one of the composers, Kyle Lewis, works outside of the studio.

It wasn't all individual though. We had a mutual interest, and we did everything we could to share what we knew with our colleagues. Some of them had brought their instruments with them and held small classes on how to write for them, or they would sight-read some passages we had written and then offer advice. The process of composition and learning here was not internal, but external. A place like Brevard encourages collaboration like this, and we ended up learning a lot from each other whether we knew it or not.

one of the composers plays through one of his colleagues pieces.

External composition and mutual learning.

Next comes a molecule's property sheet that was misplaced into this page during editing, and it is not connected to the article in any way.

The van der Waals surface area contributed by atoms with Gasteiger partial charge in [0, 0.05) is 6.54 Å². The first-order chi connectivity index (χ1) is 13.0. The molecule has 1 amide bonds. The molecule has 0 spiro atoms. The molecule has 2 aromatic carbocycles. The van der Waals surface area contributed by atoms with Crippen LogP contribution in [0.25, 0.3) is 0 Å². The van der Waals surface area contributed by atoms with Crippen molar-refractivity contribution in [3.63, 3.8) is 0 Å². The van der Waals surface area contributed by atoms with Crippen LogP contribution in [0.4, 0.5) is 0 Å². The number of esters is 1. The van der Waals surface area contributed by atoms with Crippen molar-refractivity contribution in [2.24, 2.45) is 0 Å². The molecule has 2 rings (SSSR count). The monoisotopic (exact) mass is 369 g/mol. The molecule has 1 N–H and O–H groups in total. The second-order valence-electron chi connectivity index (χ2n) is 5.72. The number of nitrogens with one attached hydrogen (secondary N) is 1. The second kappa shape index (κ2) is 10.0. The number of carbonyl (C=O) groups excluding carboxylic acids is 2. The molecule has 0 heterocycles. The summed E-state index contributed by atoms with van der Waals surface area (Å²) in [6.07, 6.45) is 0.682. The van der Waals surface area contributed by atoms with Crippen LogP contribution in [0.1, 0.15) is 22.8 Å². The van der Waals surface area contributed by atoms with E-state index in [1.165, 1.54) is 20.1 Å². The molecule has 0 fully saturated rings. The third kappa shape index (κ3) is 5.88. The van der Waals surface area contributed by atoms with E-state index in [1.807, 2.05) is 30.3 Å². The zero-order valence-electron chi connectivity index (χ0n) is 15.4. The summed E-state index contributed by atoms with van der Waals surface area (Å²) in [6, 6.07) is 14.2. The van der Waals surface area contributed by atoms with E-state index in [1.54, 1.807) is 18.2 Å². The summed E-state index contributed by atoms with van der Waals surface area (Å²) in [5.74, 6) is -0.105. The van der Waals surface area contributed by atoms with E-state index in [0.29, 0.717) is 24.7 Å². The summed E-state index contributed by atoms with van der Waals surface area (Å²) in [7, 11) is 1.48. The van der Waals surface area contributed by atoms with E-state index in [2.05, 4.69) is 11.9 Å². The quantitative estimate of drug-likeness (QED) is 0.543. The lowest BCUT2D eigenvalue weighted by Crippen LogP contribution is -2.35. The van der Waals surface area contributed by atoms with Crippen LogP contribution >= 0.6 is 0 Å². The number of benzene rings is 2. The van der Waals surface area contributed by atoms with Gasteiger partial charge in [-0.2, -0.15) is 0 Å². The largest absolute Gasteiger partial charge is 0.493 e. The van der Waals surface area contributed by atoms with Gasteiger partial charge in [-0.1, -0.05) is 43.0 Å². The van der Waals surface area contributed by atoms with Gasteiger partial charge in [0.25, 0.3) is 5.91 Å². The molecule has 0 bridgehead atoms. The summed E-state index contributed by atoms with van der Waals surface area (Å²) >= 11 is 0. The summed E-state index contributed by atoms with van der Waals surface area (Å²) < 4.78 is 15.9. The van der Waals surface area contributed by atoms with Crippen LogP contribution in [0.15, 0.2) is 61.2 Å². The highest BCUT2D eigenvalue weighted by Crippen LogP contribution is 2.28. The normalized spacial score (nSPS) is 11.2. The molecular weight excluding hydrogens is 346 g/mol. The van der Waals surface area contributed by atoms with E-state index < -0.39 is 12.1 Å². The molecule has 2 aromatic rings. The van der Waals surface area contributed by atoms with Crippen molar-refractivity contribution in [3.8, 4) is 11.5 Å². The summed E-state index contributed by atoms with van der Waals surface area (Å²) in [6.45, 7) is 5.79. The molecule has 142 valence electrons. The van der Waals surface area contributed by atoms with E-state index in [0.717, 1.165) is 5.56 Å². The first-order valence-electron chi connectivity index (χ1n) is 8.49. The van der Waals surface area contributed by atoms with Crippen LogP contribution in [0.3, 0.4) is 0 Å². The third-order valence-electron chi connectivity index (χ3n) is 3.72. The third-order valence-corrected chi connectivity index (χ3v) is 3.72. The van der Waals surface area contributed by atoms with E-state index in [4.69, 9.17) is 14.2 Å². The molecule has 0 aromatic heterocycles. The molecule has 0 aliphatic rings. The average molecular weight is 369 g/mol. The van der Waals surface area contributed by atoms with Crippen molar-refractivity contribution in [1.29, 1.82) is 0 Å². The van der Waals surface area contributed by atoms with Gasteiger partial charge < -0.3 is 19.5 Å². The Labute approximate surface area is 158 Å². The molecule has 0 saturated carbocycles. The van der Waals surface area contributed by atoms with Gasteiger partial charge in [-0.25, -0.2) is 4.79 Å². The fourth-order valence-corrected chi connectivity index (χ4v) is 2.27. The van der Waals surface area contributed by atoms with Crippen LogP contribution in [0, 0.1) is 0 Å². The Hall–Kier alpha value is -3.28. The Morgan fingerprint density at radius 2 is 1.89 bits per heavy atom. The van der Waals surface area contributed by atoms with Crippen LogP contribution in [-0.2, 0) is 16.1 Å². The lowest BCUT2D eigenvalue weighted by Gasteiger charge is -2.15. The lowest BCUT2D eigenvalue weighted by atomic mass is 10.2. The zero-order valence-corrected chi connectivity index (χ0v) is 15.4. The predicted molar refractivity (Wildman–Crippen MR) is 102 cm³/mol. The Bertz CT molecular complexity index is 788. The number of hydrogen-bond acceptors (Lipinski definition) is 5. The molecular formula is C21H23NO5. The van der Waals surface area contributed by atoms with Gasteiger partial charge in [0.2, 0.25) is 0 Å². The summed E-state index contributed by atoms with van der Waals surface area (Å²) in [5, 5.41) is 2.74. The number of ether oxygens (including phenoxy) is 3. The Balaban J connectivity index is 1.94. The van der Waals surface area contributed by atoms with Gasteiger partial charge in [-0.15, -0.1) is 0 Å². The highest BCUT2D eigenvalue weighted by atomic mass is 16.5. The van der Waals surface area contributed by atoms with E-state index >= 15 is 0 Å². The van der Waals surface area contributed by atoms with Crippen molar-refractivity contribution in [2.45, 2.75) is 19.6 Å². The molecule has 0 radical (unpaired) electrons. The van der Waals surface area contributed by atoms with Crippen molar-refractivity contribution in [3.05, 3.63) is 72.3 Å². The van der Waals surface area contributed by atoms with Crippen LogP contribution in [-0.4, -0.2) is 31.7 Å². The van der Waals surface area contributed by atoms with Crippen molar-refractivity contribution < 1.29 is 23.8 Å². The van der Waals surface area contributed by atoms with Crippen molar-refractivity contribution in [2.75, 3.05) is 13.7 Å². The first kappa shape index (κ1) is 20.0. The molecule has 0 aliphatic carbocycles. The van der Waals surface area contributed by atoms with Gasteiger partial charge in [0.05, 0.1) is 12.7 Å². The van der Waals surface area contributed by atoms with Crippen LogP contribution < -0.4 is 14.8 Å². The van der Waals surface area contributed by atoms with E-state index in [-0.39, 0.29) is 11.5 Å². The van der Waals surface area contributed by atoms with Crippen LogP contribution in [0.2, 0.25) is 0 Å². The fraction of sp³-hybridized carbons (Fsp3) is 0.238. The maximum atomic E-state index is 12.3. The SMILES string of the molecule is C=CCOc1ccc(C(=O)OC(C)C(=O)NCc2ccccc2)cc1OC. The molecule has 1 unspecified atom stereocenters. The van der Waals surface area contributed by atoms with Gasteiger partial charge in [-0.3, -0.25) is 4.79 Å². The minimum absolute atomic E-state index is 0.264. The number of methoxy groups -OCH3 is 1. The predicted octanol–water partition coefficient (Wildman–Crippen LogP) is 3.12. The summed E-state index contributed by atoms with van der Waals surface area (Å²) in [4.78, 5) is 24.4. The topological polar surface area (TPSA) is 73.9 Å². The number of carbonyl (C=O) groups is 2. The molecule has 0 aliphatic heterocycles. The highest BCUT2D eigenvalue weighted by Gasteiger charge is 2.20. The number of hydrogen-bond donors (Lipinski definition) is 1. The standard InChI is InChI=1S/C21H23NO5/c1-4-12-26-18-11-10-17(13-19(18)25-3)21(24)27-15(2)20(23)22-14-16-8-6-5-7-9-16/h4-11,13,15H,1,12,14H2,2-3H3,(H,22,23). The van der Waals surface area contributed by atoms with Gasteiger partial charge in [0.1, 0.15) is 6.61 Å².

Between all this, we still had seminar. During the last few week we brought in several of the artist faculty to talk to us about their instruments (such as bassoon, horn, guitar, etc.) and do sight-reading sessions. We even had some of the distinguished guest artists (such as Conrad Tao) pay us a visit.

a bassoon sightreading session

faculty David Dzubay demonstrates how he put a passage together.

On top of all this, we had start choir rehearsals for the Bernstein mass, which we performed on August 5. Every piano, composition and opera fellow had to be in the chorus. Needless to say, it took some time from our already busy schedules (and the rehearsals were miserable), but we had a glorious performance.

behind the scenes of chorus rehearsal